I presented the following essay, written especially for the occasion, at “Sonoran Stories: for the Birds“, a story-telling event held at of Audubon Arizona’s Nina Mason Pulliam Rio Salado Center, on 23 Sept 2012. It was part of a benefit for Sonoran Desert Heritage‘s efforts to preserve 750,000 acres of desert in Western Maricopa County. My thanks to Sarah Porter and Doug Bland for giving an unseasoned story-teller a voice in an all pro line-up! The photos weren’t part of the oral presentation since the audience was called on to conjure up images in their heads; I’ve added them to this website post, since they were the source for many of the descriptive passages. They’ve all appeared previously at threestarowl.com — click on the captions to link to the original posts. (All photos by A.Shock) Translation note: the name “Harfang” is from the French name for Snowy Owl: Harfang des Neiges.
Imagine the Shape of a Bird: vertical napping bark
Everyone has their own bird. And everyone’s bird is different. It might be your favorite bird from childhood. It could be, as birders say, your “best” bird. Maybe it’s a bird you know well because you lived with it – or an exciting bird you saw only once. It could even be a bird you’ve never seen, one you’d cross an ocean to find.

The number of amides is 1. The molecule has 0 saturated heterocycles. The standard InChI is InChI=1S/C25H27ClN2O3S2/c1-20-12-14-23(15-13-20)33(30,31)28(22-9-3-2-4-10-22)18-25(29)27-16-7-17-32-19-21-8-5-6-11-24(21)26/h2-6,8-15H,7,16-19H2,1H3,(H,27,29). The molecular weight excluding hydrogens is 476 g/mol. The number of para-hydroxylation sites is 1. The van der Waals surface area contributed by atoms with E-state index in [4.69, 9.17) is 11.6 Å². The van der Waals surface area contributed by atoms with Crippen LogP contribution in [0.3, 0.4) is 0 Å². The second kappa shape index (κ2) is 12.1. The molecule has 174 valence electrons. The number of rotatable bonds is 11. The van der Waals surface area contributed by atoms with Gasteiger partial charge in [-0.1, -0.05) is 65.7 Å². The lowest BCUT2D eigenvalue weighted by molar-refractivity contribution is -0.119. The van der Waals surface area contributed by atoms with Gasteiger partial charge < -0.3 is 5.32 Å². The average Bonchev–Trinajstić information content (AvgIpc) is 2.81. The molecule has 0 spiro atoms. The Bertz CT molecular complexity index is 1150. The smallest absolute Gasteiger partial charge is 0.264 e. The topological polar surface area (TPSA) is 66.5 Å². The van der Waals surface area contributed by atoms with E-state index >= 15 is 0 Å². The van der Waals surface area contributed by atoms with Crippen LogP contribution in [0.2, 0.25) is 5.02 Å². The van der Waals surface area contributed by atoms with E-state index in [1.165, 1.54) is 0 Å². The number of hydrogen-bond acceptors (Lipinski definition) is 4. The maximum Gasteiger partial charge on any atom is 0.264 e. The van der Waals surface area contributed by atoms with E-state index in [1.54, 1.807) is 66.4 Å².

I’d like to invite everyone here to use your mind’s eye to imagine the shape of that bird.
Is your mind’s eye looking up? Did you see a Cliff swallow, swooping down from its tidy mud nest under a Salt River bridge? Or maybe you saw a Costa’s hummingbird at a chuparosa flower, flaring its purple gorget like a dinky dude twirling his cowboy mustache? Or maybe you waxed poetic and pictured the teetering float of a turkey vulture waiting for the sun-warmed scent of carrion – a redolent roadkill ragout – to rise up to its pervious nostrils?
We people like to picture birds in the air. We think of a bird as an airborne creature, aloft and at altitude. To those of us on the ground, birds make flight look easy – so easy that we commonly say that a bird is “at home” in the air.
But really, for many birds, when they’re on the wing they’re at work — whether it’s a day job or a night job, or whether, like a lesser nighthawk, they’re working the crepuscular swing shift. On the wing, birds are commuting, feeding, migrating, patrolling their territory, advertising their presence for the benefit of a potential mate or rival.
So instead of a flying bird – a working bird – I’d like to ask you to imagine a less dynamic, more domestic shape: a bird in the place it roosts, rests, nests, or digests. Imagine a bird at home: an elf owl sunning in a saguaro hole, passing for a patch of brown cactus crust. Or, a pair of Spotted Owls loafing shoulder to shoulder on a sycamore limb, doubled-dappled with sunspots and owl spots.